A last-ditch attempt by doom-laden ‘snappers’ in Labour may yet pull the election back to April, The Slog has learned. And if you’re not fed up of this story, then the folks here at Slogger’s Roost most certainly are.

“It’s a compromise” said a tired TenMole this morning, “But there’s no point trying to read it any more. It’s chaotic”.

The US is still asleep – a good thing in many ways, as Alistair Darling’s ‘delay cuts until 2011’ will have the credit agencies wondering what they need to do to wake up the UK Government.
Slog readers will also recall the quotes yesterday from senior European credit managers we contacted: that Greece has a more realistic view of its position than does the UK’s fiscal elite. The latest Treasury releases will only confirm them in this view.

The following things seem to be reasonably clear:

1. As a last bargaining chip, the Chancellor has caved in on 2010 cuts, and gone along with the Brown/Balls strategy of ‘open letters’ to opinion-leading broadsheet titles pointing out that ‘our economists are more numerous than your economists, and they say we should delay cuts’. (This to counter the economists supporting Osborne’s Tory view)

2. In return, Mandelson and Darling are united in a belief that even ‘half-early’ as an election approach is better than ‘the last minute’ – and so they continue to press for April 25th – probably just too late for the next big economics data ‘reveal’.

In reality, neither of the above are particularly reassuring. The Balls economists talk of ‘giving the recovery a better chance’ by delaying. The ratings agencies have two responses to this: (1) Further delay will panic UK creditors and (2) Where is this non-finance private sector that’s going to recover? (A long-held Slog view).

Further, April 25th or 26th (for example) is a mere week before May 6th. The expected statistics must be viewed as likely to be disastrous if just seven days to absorb them could sink Labour. (The Slog has long believed the data will be a final wake-up call for the Will Huttons who see a private sector which simply isn’t there).

Just a week ago national papers and Slog sources recorded Darling as rebuffing pressure from the PM to use a March Budget to unveil a series of pre-election “giveaways” in a last-ditch bid to win votes. Then there was talk of no budget and a snap election….with which Darling went along. Now he seems to have been forced to go softer-pedal on deficit reduction: how can this have happened in the light of no new economic growth data? The answer appears mainly to be that both he and Lord Mandelson (each from their own obviously relevant perspectives) will do almost anything to avoid public recognition of the depth of UK deficit and recession post QE; and to some extent, because Ed Balls is now focused 24/7 on recovering ground he’s lost in the last five days.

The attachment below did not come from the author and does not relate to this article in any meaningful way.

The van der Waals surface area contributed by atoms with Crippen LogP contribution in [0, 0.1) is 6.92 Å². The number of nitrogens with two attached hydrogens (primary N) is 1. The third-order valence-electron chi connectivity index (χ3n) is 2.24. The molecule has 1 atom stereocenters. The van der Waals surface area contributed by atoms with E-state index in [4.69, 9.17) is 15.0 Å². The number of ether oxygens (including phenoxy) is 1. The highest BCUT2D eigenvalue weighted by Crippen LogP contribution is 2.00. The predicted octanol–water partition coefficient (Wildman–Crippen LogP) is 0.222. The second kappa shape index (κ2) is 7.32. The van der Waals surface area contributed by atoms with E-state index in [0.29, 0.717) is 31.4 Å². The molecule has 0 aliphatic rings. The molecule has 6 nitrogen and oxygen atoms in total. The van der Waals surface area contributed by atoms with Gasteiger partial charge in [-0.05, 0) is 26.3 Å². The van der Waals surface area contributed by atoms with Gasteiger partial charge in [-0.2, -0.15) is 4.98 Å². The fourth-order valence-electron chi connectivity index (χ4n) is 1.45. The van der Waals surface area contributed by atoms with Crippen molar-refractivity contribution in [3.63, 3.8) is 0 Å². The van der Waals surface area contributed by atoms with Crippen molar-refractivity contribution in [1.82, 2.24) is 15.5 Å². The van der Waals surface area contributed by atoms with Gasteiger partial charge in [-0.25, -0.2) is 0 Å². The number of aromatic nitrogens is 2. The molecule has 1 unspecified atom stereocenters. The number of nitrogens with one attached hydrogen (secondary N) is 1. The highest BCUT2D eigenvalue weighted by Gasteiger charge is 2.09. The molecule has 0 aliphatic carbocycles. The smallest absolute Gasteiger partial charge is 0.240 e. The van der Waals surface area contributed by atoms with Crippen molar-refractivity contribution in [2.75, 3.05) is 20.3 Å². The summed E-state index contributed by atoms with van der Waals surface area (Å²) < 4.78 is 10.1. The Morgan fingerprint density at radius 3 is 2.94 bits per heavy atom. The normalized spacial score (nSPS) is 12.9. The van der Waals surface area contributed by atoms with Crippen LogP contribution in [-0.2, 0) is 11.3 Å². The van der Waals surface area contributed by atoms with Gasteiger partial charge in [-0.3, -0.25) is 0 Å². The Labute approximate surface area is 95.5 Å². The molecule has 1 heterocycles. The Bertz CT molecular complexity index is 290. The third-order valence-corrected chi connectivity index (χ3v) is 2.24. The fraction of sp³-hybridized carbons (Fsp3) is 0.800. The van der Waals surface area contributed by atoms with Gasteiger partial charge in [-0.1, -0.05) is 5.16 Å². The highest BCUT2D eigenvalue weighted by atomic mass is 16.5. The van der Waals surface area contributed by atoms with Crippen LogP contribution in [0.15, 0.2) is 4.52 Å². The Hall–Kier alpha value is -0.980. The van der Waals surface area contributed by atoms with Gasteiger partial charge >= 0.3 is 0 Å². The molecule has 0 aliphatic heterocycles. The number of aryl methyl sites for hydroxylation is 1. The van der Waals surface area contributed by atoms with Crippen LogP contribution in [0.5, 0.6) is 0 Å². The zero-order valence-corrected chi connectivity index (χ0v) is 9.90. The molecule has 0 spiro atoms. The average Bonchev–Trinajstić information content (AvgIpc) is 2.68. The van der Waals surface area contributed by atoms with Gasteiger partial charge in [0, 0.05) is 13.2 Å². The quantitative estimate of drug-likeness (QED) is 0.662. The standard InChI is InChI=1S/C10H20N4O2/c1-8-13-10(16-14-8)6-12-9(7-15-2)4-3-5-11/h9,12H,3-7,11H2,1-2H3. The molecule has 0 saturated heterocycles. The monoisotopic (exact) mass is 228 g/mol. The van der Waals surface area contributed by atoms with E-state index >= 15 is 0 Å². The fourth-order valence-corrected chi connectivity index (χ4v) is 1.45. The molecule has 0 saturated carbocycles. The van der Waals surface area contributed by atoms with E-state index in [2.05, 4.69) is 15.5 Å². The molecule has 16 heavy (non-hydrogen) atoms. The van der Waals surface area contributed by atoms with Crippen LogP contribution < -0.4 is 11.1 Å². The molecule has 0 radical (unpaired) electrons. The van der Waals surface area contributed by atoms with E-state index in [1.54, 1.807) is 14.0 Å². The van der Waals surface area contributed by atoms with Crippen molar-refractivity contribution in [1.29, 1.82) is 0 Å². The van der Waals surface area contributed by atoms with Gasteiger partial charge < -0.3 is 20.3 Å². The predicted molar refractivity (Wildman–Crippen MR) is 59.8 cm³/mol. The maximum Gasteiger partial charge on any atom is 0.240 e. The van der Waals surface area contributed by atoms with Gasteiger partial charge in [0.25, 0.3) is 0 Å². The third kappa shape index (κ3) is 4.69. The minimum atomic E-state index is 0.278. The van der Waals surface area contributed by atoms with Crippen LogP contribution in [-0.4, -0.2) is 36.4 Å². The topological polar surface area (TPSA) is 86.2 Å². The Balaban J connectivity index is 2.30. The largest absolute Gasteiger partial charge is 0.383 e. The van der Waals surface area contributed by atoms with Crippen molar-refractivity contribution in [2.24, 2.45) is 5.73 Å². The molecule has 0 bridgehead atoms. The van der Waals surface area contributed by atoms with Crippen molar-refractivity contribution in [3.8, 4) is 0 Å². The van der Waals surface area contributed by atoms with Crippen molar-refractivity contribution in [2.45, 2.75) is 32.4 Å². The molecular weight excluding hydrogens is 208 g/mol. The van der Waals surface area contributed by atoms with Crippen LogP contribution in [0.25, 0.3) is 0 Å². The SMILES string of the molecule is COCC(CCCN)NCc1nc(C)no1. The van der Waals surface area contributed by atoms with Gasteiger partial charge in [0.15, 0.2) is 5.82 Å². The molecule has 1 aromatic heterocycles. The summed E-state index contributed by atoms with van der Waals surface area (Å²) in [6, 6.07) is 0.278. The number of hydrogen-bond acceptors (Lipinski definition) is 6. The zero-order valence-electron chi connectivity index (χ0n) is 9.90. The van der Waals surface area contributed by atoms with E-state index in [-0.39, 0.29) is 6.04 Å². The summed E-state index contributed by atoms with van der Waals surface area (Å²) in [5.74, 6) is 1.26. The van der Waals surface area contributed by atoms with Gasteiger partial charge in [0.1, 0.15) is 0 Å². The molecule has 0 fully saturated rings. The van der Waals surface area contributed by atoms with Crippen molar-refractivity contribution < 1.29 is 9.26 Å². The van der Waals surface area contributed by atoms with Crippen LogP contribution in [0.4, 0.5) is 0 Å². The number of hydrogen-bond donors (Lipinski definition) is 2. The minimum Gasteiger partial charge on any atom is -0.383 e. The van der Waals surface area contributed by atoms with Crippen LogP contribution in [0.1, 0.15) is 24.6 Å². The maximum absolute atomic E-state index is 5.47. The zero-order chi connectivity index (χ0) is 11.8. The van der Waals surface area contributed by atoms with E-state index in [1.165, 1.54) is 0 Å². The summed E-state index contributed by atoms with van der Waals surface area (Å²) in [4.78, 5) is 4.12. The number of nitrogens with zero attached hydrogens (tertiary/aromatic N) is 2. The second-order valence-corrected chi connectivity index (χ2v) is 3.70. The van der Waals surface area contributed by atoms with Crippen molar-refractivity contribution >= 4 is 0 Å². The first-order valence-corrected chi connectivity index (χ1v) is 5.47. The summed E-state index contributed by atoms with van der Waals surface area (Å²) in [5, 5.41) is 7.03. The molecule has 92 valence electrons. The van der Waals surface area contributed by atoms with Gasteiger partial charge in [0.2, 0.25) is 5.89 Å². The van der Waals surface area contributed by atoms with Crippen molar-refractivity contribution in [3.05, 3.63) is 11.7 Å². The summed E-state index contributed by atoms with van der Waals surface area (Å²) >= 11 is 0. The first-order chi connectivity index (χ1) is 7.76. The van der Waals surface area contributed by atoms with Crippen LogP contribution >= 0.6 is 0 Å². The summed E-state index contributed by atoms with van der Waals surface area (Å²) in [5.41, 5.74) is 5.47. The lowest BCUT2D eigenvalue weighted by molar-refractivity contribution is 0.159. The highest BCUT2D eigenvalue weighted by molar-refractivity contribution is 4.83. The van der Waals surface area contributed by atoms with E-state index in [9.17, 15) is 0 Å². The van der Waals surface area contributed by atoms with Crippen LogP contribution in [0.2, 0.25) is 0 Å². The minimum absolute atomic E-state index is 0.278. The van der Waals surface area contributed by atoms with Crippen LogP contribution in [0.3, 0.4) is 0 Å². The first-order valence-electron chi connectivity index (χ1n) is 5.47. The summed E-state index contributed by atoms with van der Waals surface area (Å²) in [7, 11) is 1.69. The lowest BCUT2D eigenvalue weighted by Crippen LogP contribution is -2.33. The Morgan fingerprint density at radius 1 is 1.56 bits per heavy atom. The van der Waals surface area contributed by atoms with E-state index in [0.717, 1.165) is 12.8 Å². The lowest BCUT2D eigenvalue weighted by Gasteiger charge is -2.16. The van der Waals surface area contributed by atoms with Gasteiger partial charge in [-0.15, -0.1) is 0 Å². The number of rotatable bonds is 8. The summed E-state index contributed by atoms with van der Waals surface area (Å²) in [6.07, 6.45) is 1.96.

Our veteran source at the Treasury is gloomy and confused. This remark within the last hour: “It’s manic here. Every analyst and commentator has been bombarding the press office,but nobody really has a line beyond ‘Alistair hasn’t changed his mind’. It’s a tough line to toe, and it is unlikely to reassure sovereign borrowers”.

The Bank of England remains a Mole-free zone for The Slogger, although any input from that quarter would be given a warm welcome. Twice in a row now, Mervyn King (and the MPC as a whole) have said the economy must not have any more QE (there isn’t any money for it anyway without creating rampant inflation) and City sources we use insist that King believes putting public finances in order – while unpleasant medicine – must be more important than nurturing a largely non-existent manufacturing sector.

The FTSE is down 0.7% in early trading, and Sterling has lost a whole cent against the Euro since this time yesterday. Sterling/Euro outlooks have now become a race between which set of public finances get beyond control first.

A final word from the Treasury source: “This will look terrible to those in the central banks and credit agencies who have already signalled their unease about failure to tackle the deficit. Infighting and election mania are the last things they’re looking for at the moment.”